Stemcell therapy seems to prove a boon for the medical industry soon as the first patient, the 11-year-old Irish boy who was fixed with a windpipe built from his own stemcells two years ago is showing a remarkable recovery.
Ciaran Finn-Lynch is a resident of Co Down. He was born with just a one millimeters wide trachea. Medical experts made him survive with the help of several metal devices, or stents, which helped keep his airway open to ease his breathing process.
The efforts didn’t work out much because the fixed devices repeatedly cut the major blood vessel and caused him massive bleeding, which could have even killed him. But soon, he underwent the transplant surgery at Great Ormond Street Hospital in London and was fixed with a windpipe built from his own stem cells and is seen recovering fantastically now.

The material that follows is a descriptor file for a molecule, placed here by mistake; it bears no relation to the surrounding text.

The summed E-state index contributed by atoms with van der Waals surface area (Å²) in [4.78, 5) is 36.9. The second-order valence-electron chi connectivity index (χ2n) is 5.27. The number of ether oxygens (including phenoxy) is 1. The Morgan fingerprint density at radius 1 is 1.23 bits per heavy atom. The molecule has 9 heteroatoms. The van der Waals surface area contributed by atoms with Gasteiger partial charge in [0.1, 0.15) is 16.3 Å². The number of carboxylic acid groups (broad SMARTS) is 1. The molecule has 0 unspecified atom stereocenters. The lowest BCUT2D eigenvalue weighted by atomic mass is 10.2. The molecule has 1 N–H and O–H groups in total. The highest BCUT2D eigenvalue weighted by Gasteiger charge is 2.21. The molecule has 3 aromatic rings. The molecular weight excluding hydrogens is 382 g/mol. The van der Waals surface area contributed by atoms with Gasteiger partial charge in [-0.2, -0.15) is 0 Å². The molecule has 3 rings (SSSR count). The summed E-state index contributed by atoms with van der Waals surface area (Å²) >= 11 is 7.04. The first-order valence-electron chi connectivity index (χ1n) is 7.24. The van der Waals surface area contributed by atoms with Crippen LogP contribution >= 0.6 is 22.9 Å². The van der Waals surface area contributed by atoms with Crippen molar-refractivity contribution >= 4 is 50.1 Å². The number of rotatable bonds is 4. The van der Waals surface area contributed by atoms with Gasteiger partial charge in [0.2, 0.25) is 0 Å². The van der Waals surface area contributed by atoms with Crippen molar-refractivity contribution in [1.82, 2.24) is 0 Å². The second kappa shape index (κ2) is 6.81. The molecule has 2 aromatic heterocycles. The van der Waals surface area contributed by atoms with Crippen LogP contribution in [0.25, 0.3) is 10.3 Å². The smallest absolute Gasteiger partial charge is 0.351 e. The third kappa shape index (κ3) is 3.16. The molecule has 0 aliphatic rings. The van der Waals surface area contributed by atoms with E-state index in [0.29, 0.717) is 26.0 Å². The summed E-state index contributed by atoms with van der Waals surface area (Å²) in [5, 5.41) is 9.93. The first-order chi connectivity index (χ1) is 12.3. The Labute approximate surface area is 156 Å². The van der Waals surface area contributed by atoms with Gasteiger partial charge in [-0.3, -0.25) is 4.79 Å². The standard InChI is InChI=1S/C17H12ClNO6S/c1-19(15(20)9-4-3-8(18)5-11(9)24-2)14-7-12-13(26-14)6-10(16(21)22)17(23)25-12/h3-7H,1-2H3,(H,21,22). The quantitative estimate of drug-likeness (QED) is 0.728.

With Ciaran’s recovery, researchers are now more confident to use the similar approach in building hearts and lungs too for the affected patients.
Italian Doctor Paolo de Coppi, one of 20 doctors who performed operation over Ciaran, said, “We hope to develop our research into building more complex organs and tissues, such as the heart and lungs, with the patient’s own cells”.
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